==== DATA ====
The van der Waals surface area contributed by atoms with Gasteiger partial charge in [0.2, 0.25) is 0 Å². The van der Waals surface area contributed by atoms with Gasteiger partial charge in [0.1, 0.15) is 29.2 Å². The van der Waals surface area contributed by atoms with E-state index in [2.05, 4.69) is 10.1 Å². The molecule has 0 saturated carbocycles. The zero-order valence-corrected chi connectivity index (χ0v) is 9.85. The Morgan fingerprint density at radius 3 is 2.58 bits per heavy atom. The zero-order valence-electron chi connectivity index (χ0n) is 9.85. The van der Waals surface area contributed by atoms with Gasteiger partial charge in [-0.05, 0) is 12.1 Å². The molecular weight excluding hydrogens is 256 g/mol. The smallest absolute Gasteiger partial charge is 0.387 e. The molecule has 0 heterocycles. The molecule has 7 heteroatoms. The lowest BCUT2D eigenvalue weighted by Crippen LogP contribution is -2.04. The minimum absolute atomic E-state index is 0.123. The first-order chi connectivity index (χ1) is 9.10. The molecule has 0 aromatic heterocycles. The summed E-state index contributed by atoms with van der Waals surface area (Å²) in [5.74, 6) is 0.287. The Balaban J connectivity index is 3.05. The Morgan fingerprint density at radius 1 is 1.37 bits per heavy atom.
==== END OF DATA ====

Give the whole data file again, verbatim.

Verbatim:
The van der Waals surface area contributed by atoms with Gasteiger partial charge in [0.2, 0.25) is 0 Å². The van der Waals surface area contributed by atoms with Gasteiger partial charge in [0.1, 0.15) is 29.2 Å². The van der Waals surface area contributed by atoms with E-state index in [2.05, 4.69) is 10.1 Å². The molecule has 0 saturated carbocycles. The zero-order valence-corrected chi connectivity index (χ0v) is 9.85. The Morgan fingerprint density at radius 3 is 2.58 bits per heavy atom. The zero-order valence-electron chi connectivity index (χ0n) is 9.85. The van der Waals surface area contributed by atoms with Gasteiger partial charge in [-0.05, 0) is 12.1 Å². The molecular weight excluding hydrogens is 256 g/mol. The smallest absolute Gasteiger partial charge is 0.387 e. The molecule has 0 heterocycles. The molecule has 7 heteroatoms. The lowest BCUT2D eigenvalue weighted by Crippen LogP contribution is -2.04. The minimum absolute atomic E-state index is 0.123. The first-order chi connectivity index (χ1) is 9.10. The molecule has 0 aromatic heterocycles. The summed E-state index contributed by atoms with van der Waals surface area (Å²) in [5.74, 6) is 0.287. The Balaban J connectivity index is 3.05. The Morgan fingerprint density at radius 1 is 1.37 bits per heavy atom.